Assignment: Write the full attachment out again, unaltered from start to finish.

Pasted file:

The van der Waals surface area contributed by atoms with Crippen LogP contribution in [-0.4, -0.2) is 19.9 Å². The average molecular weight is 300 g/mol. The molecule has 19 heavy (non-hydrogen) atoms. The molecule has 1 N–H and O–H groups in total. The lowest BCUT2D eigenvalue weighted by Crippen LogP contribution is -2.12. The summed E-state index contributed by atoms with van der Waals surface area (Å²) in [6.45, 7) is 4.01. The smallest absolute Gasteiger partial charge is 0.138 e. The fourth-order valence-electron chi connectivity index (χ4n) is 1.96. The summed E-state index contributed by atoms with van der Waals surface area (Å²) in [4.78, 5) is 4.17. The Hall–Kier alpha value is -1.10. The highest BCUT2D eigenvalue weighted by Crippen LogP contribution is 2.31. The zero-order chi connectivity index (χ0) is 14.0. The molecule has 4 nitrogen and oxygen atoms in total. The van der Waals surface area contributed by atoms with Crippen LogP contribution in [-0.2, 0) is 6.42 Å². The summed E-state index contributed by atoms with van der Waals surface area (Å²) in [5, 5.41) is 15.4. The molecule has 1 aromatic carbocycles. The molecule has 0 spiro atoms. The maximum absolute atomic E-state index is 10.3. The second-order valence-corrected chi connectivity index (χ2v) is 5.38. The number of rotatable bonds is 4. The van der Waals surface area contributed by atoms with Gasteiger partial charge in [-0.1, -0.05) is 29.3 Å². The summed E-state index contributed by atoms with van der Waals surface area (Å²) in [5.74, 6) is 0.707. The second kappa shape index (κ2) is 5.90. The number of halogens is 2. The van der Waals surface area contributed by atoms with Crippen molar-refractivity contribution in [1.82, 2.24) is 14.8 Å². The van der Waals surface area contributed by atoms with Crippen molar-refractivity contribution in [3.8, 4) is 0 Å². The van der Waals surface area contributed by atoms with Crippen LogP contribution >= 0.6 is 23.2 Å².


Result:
The van der Waals surface area contributed by atoms with Crippen LogP contribution in [-0.4, -0.2) is 19.9 Å². The average molecular weight is 300 g/mol. The molecule has 19 heavy (non-hydrogen) atoms. The molecule has 1 N–H and O–H groups in total. The lowest BCUT2D eigenvalue weighted by Crippen LogP contribution is -2.12. The summed E-state index contributed by atoms with van der Waals surface area (Å²) in [6.45, 7) is 4.01. The smallest absolute Gasteiger partial charge is 0.138 e. The fourth-order valence-electron chi connectivity index (χ4n) is 1.96. The summed E-state index contributed by atoms with van der Waals surface area (Å²) in [4.78, 5) is 4.17. The Hall–Kier alpha value is -1.10. The highest BCUT2D eigenvalue weighted by Crippen LogP contribution is 2.31. The zero-order chi connectivity index (χ0) is 14.0. The molecule has 4 nitrogen and oxygen atoms in total. The van der Waals surface area contributed by atoms with Crippen LogP contribution in [-0.2, 0) is 6.42 Å². The summed E-state index contributed by atoms with van der Waals surface area (Å²) in [5, 5.41) is 15.4. The molecule has 1 aromatic carbocycles. The molecule has 0 spiro atoms. The maximum absolute atomic E-state index is 10.3. The second-order valence-corrected chi connectivity index (χ2v) is 5.38. The number of rotatable bonds is 4. The van der Waals surface area contributed by atoms with Gasteiger partial charge in [-0.1, -0.05) is 29.3 Å². The summed E-state index contributed by atoms with van der Waals surface area (Å²) in [5.74, 6) is 0.707. The second kappa shape index (κ2) is 5.90. The number of halogens is 2. The van der Waals surface area contributed by atoms with Crippen molar-refractivity contribution in [1.82, 2.24) is 14.8 Å². The van der Waals surface area contributed by atoms with Crippen molar-refractivity contribution in [3.8, 4) is 0 Å². The van der Waals surface area contributed by atoms with Crippen LogP contribution >= 0.6 is 23.2 Å².